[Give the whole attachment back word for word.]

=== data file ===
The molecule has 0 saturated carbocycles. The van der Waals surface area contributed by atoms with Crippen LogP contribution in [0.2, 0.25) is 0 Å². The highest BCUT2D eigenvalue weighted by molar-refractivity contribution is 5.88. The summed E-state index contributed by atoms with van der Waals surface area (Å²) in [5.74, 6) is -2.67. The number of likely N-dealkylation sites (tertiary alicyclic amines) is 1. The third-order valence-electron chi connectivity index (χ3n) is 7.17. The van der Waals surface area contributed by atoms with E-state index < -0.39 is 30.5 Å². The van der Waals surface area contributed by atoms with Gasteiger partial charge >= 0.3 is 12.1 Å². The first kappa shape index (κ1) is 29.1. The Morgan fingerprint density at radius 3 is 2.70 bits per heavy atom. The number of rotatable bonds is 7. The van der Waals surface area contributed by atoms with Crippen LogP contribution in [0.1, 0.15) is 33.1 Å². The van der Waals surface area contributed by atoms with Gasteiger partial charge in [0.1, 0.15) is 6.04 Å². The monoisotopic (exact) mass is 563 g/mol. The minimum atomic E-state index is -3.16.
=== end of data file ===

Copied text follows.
The molecule has 0 saturated carbocycles. The van der Waals surface area contributed by atoms with Crippen LogP contribution in [0.2, 0.25) is 0 Å². The highest BCUT2D eigenvalue weighted by molar-refractivity contribution is 5.88. The summed E-state index contributed by atoms with van der Waals surface area (Å²) in [5.74, 6) is -2.67. The number of likely N-dealkylation sites (tertiary alicyclic amines) is 1. The third-order valence-electron chi connectivity index (χ3n) is 7.17. The van der Waals surface area contributed by atoms with E-state index < -0.39 is 30.5 Å². The van der Waals surface area contributed by atoms with Gasteiger partial charge >= 0.3 is 12.1 Å². The first kappa shape index (κ1) is 29.1. The Morgan fingerprint density at radius 3 is 2.70 bits per heavy atom. The number of rotatable bonds is 7. The van der Waals surface area contributed by atoms with Crippen LogP contribution in [0.1, 0.15) is 33.1 Å². The van der Waals surface area contributed by atoms with Gasteiger partial charge in [0.1, 0.15) is 6.04 Å². The monoisotopic (exact) mass is 563 g/mol. The minimum atomic E-state index is -3.16.